Response to rejection may be the purest test of stage parenting. Reid recalls a visit from a woman whose shy 3-year-old was clinging to her legs. "I told her to feel free to come back in six months. The woman said, 'Hold on, we'll be right back.' " She took her daughter outside but didn't know the nearby window opened into Reid's office. "She told the girl, 'You're going to talk to her or else the clowns are coming to get you.' The child cried, 'No clowns!' The mother marched her back in—the child was trembling with terror."

The big psychological trap for stage moms is narcissism, says Diller, herself a former child ballerina and stage mother. It may draw them to showbiz glamour in the first place or develop along the way. Regardless, the child's spotlight sustains the parent's sense of self, often to the point where a parent has a larger psychological investment in the child's career than the child does. It leads the parent, too, to inflate her own importance and make demands on those around her. The narcissism sinkhole is greatest for women who live in a boring reality or carry frustrated desires left over from their own childhood, Diller says.

Basking in the reflected applause of a child's ability may keep parents from helping kids develop a future, one that typically arrives with puberty, when what's good for kids—the inevitability of development—may cool the spotlight. Such parents often do all in their power to delay physical as well as emotional growth. Parental narcissism can also undermine kids' psychological health. Instead of being emotionally supported by parents, children may feel the need to perform as a way to rescue them.

Most important, Diller says, these kids grow up with fragile self-esteem. "They feel loved only when serving the needs of the parent." When they stop receiving that reward, they can crash and seek solace in substances. Feeling that approval is ever-conditional, children of stage moms grow up constantly looking for accolades from others.

The Good (Stage) Mother

How to aid interest in performance while nurturing healthy development

  • Gain perspective: Regard performance as an extracurricular, not an investment.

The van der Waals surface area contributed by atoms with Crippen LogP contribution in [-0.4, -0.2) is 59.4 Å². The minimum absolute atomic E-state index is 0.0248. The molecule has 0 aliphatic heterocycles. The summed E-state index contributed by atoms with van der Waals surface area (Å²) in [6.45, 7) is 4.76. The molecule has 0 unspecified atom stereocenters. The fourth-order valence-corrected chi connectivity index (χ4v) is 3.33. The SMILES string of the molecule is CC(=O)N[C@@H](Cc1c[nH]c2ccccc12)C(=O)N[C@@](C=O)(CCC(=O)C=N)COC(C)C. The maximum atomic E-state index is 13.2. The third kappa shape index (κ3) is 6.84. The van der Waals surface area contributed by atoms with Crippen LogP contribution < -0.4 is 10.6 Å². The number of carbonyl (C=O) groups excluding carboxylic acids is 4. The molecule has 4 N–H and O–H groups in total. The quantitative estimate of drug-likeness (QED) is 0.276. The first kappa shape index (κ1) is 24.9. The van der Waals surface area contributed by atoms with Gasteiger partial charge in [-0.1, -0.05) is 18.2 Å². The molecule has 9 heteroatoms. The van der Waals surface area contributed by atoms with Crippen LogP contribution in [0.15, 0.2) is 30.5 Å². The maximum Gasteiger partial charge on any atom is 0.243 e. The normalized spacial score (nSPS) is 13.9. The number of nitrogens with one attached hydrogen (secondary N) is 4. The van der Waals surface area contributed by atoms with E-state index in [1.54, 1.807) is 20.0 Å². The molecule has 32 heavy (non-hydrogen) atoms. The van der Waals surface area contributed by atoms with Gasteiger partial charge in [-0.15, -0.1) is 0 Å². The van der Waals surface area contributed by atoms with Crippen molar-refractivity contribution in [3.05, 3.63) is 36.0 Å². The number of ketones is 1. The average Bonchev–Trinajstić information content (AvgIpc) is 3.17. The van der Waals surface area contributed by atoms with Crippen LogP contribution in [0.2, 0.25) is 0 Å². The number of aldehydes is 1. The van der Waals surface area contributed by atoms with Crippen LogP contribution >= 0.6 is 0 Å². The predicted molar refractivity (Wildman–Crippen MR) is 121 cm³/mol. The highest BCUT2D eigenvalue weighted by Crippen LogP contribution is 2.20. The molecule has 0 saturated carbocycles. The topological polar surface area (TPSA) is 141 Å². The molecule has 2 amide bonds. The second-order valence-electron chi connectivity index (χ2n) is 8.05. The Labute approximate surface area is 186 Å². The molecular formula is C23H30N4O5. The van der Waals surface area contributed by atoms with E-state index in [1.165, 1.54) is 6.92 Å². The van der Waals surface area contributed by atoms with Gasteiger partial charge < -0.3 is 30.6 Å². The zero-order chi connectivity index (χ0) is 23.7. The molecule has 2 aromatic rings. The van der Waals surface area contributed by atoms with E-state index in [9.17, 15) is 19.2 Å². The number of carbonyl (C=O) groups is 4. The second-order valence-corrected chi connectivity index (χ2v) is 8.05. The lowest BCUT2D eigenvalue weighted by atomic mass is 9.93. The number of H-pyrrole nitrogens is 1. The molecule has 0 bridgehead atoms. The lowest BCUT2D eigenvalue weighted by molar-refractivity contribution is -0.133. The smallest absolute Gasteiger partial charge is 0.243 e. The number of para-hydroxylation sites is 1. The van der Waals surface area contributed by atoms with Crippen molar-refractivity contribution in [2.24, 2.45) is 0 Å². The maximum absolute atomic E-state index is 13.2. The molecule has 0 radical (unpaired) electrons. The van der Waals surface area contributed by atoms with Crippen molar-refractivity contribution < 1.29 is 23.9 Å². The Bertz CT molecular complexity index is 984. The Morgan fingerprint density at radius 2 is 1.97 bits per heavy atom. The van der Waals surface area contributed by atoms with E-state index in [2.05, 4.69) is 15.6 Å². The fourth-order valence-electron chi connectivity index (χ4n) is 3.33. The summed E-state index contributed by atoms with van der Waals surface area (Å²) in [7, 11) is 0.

• Put family needs first.When psychologist Vivian Diller's son was offered a TV role that required a move, Diller turned it down to avoid disrupting the family.
  • Accept rejection. Never blame a child for something she did or didn't do when it comes to not getting a role.
  • Measure pride: If your self-esteem rises and falls by the success or failure of your child, take a step back.
  • Spotlight siblings, who may feel left out and resentful of time you spend with your performing child. Find ways to pay special attention to each of your children.
  • Select a manager who pays more attention to what your child needs than to what your desires are.
  • Hang on to your values. Resist pressure to accept roles that you're uncomfortable with. If your child takes one involving exposure to troubling characters, help him distinguish between reality and fantasy.
  • Validate your child's internal characteristics, such as kindness and generosity, to counter industry emphasis on weight and looks.
  • Assess, assess, assess. A child who likes auditioning at 10 may hate it at 15. Be prepared to stop the process when it ceases being fun for your kid—even if you've moved to aid her career.
  • Prepare for the end. Make sure other sources of self-esteem are in place for both you and your child when the rewards of the limelight diminish.